Anammox-based Technologies for Sustainable Mainstream Wastewater Treatment: Process Development, Microbial Ecology and Mathematical Modeling

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Virginia Tech


The nitritation-anammox process is an efficient and cost-effective approach for biological nitrogen removal, but its application in treating mainstream wastewater remains a great challenge. The key objectives of this dissertation are to develop nitritation-anammox process to treat wastewater with low-nitrogen strength, understand the fundamental microbiology, and optimize its operation through experimental studies and mathematic modeling. Chapter 2 showed that the nitritation-anammox process has been successfully developed in an upflow membrane-aerated biofilm reactor, where pure oxygen was delivered via gas-permeable membrane module. Chapter 3 demonstrated that hybrid anaerobic reactor (HAR) could be an effective pretreatment method to provide a relatively low COD/N ratio for nitritation-anammox reactor. In Chapter 4, a novel mathematical model has been proposed to evaluate the minimum DO requirement for the nitritation-anammox reactor to achieve the maximum TN removal under various COD/N scenarios (controlled by HRTHAR). Chapters 5 and 6 designed an OsAMX system by linking nitritation-anammox to forward osmosis to remove the reverse-fluxed ammonium while using ammonium bicarbonate as a draw solute. The microbial community structures and dynamics, spatial distributions in these bioreactors were characterized by high-throughput sequencing and fluorescent in situ hybridization techniques. The studies in this dissertation have demonstrated that nitritation-anammox process is a promising alternative for sustainable mainstream treatment with the appropriate pretreatment approach and operation optimization.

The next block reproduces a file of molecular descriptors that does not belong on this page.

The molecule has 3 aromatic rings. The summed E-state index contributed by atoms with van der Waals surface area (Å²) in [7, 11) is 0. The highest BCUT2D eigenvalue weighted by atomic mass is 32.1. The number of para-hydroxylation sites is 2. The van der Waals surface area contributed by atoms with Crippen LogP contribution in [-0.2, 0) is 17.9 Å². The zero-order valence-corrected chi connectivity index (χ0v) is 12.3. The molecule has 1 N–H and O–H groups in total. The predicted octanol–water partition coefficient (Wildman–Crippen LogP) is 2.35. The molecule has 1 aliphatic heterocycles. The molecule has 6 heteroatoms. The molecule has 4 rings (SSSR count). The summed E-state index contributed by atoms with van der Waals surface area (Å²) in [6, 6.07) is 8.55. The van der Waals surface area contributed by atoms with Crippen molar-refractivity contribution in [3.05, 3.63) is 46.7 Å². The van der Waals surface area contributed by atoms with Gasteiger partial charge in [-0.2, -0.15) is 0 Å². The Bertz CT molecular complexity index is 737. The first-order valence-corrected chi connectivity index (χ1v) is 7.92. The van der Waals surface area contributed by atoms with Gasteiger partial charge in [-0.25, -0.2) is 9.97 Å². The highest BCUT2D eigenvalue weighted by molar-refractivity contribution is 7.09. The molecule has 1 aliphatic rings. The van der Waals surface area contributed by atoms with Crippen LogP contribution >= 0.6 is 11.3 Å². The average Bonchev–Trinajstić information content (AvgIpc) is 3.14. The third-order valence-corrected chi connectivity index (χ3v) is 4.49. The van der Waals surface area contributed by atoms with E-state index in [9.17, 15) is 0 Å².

Mainstream nitritation-anammox, anaerobic pretreatment, granule, COD/N ratio, microbial community, model simulation, forward osmosis